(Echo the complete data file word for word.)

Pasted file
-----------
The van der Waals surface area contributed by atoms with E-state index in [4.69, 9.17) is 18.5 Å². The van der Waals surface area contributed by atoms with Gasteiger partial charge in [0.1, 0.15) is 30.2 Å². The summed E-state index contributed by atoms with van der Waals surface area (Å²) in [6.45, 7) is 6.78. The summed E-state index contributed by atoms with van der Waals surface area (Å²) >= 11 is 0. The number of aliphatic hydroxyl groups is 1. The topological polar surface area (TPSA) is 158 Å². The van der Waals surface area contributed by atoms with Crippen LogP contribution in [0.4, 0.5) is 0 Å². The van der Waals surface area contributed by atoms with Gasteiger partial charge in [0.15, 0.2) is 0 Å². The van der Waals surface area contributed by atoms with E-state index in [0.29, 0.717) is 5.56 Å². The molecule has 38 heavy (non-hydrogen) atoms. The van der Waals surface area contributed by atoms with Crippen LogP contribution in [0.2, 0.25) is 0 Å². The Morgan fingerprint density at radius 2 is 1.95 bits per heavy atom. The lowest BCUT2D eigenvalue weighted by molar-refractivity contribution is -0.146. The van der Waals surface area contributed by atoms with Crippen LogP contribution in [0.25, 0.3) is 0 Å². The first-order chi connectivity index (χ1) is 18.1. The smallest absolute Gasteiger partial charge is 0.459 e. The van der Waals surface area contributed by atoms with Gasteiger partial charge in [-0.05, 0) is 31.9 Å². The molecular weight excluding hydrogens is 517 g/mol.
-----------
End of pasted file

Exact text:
The van der Waals surface area contributed by atoms with E-state index in [4.69, 9.17) is 18.5 Å². The van der Waals surface area contributed by atoms with Gasteiger partial charge in [0.1, 0.15) is 30.2 Å². The summed E-state index contributed by atoms with van der Waals surface area (Å²) in [6.45, 7) is 6.78. The summed E-state index contributed by atoms with van der Waals surface area (Å²) >= 11 is 0. The number of aliphatic hydroxyl groups is 1. The topological polar surface area (TPSA) is 158 Å². The van der Waals surface area contributed by atoms with Crippen LogP contribution in [0.4, 0.5) is 0 Å². The van der Waals surface area contributed by atoms with Gasteiger partial charge in [0.15, 0.2) is 0 Å². The van der Waals surface area contributed by atoms with E-state index in [0.29, 0.717) is 5.56 Å². The molecule has 38 heavy (non-hydrogen) atoms. The van der Waals surface area contributed by atoms with Crippen LogP contribution in [0.2, 0.25) is 0 Å². The Morgan fingerprint density at radius 2 is 1.95 bits per heavy atom. The lowest BCUT2D eigenvalue weighted by molar-refractivity contribution is -0.146. The van der Waals surface area contributed by atoms with Crippen LogP contribution in [0.25, 0.3) is 0 Å². The first-order chi connectivity index (χ1) is 18.1. The smallest absolute Gasteiger partial charge is 0.459 e. The van der Waals surface area contributed by atoms with Gasteiger partial charge in [-0.05, 0) is 31.9 Å². The molecular weight excluding hydrogens is 517 g/mol.